Reflecting Microsoft’s discoveries to an extent the report further indicates that there has been a larger variety in the organizations being targeted. Organizations like utilities, government, and financial services have regularly found themselves targets of organized cybercriminal gangs, but increasingly, these groups are expanding their attacks to new targets. According to the report, the main goal of APT groups is espionage, some groups are diversifying activities to include compromising of systems. This is seen by many as a worrying trend as malicious actors having control physical systems may be seen as cyberwar tactics rather than merely espionage. One group Thrip, which has been tracked by researchers at Symantec, appears to have the mandate to target and gain control of satellite operations. This has the potential to cause massive disruptions to the services we take for granted.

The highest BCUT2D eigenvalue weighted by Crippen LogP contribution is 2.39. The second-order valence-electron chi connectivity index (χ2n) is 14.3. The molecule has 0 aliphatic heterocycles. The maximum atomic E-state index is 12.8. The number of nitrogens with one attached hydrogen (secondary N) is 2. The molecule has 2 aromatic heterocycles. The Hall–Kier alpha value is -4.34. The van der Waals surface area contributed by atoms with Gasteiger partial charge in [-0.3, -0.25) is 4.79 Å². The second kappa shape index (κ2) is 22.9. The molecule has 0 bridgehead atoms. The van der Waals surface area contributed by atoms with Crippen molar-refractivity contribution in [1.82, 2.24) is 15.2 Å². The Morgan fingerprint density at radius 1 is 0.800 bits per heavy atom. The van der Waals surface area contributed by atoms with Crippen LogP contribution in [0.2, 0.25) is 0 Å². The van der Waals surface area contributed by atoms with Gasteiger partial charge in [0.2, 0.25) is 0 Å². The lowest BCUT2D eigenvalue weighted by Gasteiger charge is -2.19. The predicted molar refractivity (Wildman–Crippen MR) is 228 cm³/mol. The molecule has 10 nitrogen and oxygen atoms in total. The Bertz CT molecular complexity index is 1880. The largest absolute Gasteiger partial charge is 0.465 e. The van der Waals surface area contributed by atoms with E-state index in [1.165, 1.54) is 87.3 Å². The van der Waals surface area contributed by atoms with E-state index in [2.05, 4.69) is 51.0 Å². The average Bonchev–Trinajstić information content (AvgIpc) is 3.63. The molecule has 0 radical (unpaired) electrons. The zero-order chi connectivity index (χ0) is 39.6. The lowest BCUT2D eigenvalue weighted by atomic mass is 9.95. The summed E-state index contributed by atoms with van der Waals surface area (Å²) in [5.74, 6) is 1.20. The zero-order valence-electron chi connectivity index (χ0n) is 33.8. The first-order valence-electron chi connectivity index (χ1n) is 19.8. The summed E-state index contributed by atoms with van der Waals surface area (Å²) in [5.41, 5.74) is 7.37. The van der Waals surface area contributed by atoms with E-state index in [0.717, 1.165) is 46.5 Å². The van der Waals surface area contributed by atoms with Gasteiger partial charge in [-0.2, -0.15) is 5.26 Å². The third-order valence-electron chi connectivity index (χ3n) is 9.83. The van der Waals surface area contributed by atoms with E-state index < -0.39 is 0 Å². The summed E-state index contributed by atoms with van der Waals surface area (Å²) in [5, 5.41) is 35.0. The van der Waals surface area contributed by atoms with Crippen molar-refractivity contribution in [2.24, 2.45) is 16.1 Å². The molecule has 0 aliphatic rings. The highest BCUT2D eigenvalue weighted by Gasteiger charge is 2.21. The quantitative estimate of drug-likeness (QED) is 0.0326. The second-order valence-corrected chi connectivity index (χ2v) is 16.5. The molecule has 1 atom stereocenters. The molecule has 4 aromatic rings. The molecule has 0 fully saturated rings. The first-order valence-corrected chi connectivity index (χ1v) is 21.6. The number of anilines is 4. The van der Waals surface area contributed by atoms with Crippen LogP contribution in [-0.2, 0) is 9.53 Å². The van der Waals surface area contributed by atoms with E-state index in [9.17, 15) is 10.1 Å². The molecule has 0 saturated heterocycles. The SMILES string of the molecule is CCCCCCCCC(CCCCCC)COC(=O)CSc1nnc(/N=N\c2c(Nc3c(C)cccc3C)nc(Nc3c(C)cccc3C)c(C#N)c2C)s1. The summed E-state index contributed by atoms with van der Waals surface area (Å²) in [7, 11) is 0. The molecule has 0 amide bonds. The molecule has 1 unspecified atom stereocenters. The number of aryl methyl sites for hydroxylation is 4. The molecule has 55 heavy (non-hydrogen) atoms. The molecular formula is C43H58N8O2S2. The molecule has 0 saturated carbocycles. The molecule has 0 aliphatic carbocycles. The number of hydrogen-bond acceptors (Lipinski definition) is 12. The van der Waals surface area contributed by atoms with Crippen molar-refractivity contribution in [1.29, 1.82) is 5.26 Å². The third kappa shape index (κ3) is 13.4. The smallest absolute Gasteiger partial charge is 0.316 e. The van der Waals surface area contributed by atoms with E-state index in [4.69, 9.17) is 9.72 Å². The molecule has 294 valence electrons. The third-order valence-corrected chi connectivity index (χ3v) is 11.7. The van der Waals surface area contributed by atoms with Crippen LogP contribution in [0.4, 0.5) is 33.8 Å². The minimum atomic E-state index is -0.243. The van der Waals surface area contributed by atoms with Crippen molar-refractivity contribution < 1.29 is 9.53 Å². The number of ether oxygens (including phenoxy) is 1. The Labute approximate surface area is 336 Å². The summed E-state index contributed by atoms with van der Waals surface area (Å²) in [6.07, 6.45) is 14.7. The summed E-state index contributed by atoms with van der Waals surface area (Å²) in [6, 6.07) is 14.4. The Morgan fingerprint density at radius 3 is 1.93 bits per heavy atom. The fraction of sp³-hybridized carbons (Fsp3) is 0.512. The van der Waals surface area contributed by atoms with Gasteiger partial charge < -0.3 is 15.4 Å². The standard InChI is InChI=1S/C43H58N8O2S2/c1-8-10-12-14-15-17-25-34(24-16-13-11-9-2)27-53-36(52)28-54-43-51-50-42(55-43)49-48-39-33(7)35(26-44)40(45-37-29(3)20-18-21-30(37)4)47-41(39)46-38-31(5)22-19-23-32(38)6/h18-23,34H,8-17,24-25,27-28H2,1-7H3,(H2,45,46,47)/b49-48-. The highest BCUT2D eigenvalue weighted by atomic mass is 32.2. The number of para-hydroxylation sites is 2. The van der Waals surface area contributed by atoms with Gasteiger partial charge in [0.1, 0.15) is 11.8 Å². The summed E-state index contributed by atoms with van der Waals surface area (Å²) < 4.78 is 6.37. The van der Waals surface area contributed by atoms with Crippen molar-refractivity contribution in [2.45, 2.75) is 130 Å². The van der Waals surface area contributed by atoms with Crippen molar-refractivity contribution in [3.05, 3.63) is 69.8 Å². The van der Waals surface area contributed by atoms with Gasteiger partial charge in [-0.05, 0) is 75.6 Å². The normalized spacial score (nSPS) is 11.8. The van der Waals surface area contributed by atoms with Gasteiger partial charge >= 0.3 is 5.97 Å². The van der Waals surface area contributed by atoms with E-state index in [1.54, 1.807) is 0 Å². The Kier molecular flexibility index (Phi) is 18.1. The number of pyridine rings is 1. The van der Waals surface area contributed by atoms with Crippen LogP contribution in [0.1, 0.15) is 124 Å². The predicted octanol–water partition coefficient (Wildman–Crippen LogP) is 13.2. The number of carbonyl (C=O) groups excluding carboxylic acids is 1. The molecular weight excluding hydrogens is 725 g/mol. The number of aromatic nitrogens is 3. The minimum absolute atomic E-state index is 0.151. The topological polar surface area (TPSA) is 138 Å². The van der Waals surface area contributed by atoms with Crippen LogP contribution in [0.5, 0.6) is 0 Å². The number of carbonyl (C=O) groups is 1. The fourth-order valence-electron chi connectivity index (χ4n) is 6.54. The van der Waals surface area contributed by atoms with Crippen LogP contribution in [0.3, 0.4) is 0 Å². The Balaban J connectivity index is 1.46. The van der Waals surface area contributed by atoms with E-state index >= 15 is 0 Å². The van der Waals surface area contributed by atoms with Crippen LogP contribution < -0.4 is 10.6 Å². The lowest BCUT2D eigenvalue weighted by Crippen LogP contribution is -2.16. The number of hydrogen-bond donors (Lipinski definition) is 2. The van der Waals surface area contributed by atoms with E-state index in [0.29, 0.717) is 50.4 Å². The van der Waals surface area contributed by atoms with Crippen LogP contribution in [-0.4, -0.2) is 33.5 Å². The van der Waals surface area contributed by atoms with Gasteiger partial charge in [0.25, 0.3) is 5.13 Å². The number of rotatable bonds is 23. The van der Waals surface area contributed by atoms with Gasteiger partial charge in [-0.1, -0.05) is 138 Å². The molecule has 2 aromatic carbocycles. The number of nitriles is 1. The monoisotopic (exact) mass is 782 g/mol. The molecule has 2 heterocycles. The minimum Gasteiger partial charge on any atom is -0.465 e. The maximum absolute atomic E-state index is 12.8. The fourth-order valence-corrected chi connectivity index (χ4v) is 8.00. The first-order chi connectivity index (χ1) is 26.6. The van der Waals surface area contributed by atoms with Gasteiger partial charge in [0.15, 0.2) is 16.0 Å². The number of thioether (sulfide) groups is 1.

The report also states that while indictments, a favor US tactic to combat cyber espionage, may hamper APT groups such actions are unlikely to stop them. One reason for this is it is not only state actors looking to spy on individuals and organizations. App developers also seem to want to encroach on our privacy via the smartphones many of us carry. Symantec found that when they analyzed over a 100 mobile apps,
“…nearly half of Android apps and one-quarter of iOS apps requested location tracking. Apps asked for phone numbers, email addresses, access to cameras, microphones, photos, and any personal data stored on the device. That these applications want information about us—far beyond the needs of the application itself—is clear. What to do about it is not as clear, but it starts with understanding the extent of the problem.”